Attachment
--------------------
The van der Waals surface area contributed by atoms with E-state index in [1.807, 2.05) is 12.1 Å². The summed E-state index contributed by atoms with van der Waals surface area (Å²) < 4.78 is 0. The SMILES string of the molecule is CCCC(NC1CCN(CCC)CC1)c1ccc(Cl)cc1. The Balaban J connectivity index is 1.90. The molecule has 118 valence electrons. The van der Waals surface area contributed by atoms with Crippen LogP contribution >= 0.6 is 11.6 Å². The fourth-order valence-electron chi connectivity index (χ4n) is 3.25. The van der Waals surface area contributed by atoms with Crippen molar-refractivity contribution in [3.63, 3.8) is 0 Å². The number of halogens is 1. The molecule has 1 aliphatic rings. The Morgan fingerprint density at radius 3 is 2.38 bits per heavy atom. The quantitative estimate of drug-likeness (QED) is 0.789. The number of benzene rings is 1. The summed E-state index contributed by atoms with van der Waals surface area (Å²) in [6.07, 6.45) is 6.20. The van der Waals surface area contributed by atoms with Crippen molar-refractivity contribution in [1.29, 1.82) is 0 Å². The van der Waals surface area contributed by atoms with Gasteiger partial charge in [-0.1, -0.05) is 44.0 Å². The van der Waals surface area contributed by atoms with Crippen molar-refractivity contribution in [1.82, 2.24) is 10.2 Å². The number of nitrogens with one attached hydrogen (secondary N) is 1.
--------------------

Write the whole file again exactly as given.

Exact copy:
The van der Waals surface area contributed by atoms with E-state index in [1.807, 2.05) is 12.1 Å². The summed E-state index contributed by atoms with van der Waals surface area (Å²) < 4.78 is 0. The SMILES string of the molecule is CCCC(NC1CCN(CCC)CC1)c1ccc(Cl)cc1. The Balaban J connectivity index is 1.90. The molecule has 118 valence electrons. The van der Waals surface area contributed by atoms with Crippen LogP contribution >= 0.6 is 11.6 Å². The fourth-order valence-electron chi connectivity index (χ4n) is 3.25. The van der Waals surface area contributed by atoms with Crippen molar-refractivity contribution in [3.63, 3.8) is 0 Å². The number of halogens is 1. The molecule has 1 aliphatic rings. The Morgan fingerprint density at radius 3 is 2.38 bits per heavy atom. The quantitative estimate of drug-likeness (QED) is 0.789. The number of benzene rings is 1. The summed E-state index contributed by atoms with van der Waals surface area (Å²) in [6.07, 6.45) is 6.20. The van der Waals surface area contributed by atoms with Crippen molar-refractivity contribution in [1.29, 1.82) is 0 Å². The van der Waals surface area contributed by atoms with Gasteiger partial charge in [-0.1, -0.05) is 44.0 Å². The van der Waals surface area contributed by atoms with Crippen molar-refractivity contribution in [1.82, 2.24) is 10.2 Å². The number of nitrogens with one attached hydrogen (secondary N) is 1.